The most important characteristic of haiku is how it conveys, through implication and suggestion, a moment of keen perception and perhaps insight into nature or human nature. Haiku does not state this insight, however, but implies it. In the last hundred years—in Japanese and English-language haiku—implication has been achieved most successfully through the use of objective imagery. This means you avoid words that interpret what you experience, such as saying something is beautiful” or mysterious,” and rely on words that objectively convey the facts of what you see, hear, smell, taste, and touch. Instead of writing about your reactions to stimuli, in a good haiku you write about those things that cause your reactions. If you remember nothing else about crafting haiku, remember that. If your haiku take advantage of this technique, your readers can experience the same feelings you felt, without your having to explain them.

Michael Dylan Welch, Becoming a Haiku Poet,”

Anthology —

February 28, 2019

Right Work

You moths must leave now;
I am turning out the light
And going to sleep.

(Richard Wright)

A bare pecan tree
slips a pencil shadow down
a moonlit snow slope.

(Etheridge Knight)

Campfire extinguished,
the woman washing dishes
in a pan of stars


but, child,
there is no song
in the egg you break

(Raymond Roseliep)

spring wind—
I too
am dust

(Patricia Donegan)

Hammering a dent out of a bucket
a woodpecker
answers from the woods

(Gary Snyder)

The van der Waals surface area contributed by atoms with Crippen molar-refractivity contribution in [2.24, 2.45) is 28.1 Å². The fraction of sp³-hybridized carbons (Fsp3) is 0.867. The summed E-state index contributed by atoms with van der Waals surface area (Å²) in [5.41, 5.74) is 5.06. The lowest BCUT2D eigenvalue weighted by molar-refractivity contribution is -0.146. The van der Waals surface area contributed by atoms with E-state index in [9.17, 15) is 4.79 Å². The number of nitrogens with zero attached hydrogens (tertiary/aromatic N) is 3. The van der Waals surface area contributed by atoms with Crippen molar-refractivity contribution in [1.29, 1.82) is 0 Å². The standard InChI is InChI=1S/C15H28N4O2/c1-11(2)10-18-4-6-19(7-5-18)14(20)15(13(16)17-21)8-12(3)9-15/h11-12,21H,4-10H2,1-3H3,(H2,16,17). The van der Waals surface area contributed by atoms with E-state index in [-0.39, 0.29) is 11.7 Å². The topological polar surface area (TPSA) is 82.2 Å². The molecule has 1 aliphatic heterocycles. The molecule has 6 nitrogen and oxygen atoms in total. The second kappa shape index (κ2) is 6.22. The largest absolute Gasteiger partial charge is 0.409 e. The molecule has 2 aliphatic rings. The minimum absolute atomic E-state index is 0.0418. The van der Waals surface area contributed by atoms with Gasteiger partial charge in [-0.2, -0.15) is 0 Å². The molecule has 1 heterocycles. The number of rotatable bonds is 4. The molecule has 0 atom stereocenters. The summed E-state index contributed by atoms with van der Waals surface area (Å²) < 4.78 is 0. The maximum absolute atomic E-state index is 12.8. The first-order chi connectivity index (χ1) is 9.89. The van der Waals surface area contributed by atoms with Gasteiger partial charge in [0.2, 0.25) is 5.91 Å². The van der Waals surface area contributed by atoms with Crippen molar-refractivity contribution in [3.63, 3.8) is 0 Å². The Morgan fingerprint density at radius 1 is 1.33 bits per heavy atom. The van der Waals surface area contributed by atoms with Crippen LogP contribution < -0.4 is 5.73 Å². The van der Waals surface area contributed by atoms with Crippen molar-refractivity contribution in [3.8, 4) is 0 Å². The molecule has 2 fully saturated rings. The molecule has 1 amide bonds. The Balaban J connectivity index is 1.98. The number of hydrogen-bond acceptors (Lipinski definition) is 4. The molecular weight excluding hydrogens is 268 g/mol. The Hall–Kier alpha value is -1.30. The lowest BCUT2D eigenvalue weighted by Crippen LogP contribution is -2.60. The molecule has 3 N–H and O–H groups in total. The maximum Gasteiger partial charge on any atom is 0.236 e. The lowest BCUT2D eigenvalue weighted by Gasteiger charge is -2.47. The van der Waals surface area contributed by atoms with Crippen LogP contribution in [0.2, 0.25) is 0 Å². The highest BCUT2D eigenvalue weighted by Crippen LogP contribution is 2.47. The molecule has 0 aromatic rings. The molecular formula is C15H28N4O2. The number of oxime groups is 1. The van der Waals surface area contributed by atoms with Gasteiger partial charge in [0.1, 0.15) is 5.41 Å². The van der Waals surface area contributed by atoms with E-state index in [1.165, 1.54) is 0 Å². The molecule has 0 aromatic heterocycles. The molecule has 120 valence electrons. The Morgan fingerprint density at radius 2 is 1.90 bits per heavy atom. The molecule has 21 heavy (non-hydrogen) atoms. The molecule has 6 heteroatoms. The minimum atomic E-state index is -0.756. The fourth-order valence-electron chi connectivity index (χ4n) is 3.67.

(Paul Reps)

Breaking my yellow crayon
to draw
the barley harvest field

(Kei Hayashi)

crescent moon
would I look at the clouds
without it?

(William J. Higginson)

fluttering down
mulch for the field
cherry blossoms

hara-hara to hata no koyashi ya sakura kana


the river
the river makes
of the moon

(Jim Kacian)

halfway up the stair —
white chrysanthemums

(Elizabeth Searle Lamb)

Where there are people
there are flies,
and there are Buddhas


Right Attitude

September 20, 1930. Westerners try to conquer the mountains. People of the East contemplate the mountains. For us, mountains are not an object of scientific study but a work of art. Patiently I taste the mountains.

November 9, 1930. What Fayan said, Each step is an arrival.” * Forget about past walking, don’t think about future walking; one step, another step, no long ago, no now, no east or west, one step equals totality. Get this far and you understand the meaning of walking Zen.

*Fayan Wenyi (885–958) was the founder of the Chinese Fayan school of Chan, or Zen.

Taneda, Santoka. For All My Walking (Modern Asian Literature Series). Columbia University Press. Kindle Edition.

February 28, 2019

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